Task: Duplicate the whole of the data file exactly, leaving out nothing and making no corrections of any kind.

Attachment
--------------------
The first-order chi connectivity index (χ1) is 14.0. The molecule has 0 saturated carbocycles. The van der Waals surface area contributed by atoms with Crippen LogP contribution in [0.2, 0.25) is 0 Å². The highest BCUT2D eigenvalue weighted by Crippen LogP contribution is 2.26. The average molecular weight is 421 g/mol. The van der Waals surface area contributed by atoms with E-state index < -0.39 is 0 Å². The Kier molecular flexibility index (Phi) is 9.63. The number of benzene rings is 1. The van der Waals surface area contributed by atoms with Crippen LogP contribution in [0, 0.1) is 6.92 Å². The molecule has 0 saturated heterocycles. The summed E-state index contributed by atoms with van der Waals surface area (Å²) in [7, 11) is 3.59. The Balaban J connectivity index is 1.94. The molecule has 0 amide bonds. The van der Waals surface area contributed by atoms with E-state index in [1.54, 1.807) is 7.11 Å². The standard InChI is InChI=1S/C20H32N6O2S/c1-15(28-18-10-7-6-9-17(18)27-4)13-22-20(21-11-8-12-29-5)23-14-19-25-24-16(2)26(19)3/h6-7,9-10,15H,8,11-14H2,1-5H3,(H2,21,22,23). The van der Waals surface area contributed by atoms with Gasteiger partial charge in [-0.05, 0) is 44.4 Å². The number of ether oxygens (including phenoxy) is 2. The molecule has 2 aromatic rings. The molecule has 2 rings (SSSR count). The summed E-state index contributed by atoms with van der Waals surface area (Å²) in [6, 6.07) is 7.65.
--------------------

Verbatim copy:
The first-order chi connectivity index (χ1) is 14.0. The molecule has 0 saturated carbocycles. The van der Waals surface area contributed by atoms with Crippen LogP contribution in [0.2, 0.25) is 0 Å². The highest BCUT2D eigenvalue weighted by Crippen LogP contribution is 2.26. The average molecular weight is 421 g/mol. The van der Waals surface area contributed by atoms with E-state index < -0.39 is 0 Å². The Kier molecular flexibility index (Phi) is 9.63. The number of benzene rings is 1. The van der Waals surface area contributed by atoms with Crippen LogP contribution in [0, 0.1) is 6.92 Å². The molecule has 0 saturated heterocycles. The summed E-state index contributed by atoms with van der Waals surface area (Å²) in [7, 11) is 3.59. The Balaban J connectivity index is 1.94. The molecule has 0 amide bonds. The van der Waals surface area contributed by atoms with E-state index in [1.54, 1.807) is 7.11 Å². The standard InChI is InChI=1S/C20H32N6O2S/c1-15(28-18-10-7-6-9-17(18)27-4)13-22-20(21-11-8-12-29-5)23-14-19-25-24-16(2)26(19)3/h6-7,9-10,15H,8,11-14H2,1-5H3,(H2,21,22,23). The van der Waals surface area contributed by atoms with Gasteiger partial charge in [-0.05, 0) is 44.4 Å². The number of ether oxygens (including phenoxy) is 2. The molecule has 2 aromatic rings. The molecule has 2 rings (SSSR count). The summed E-state index contributed by atoms with van der Waals surface area (Å²) in [6, 6.07) is 7.65.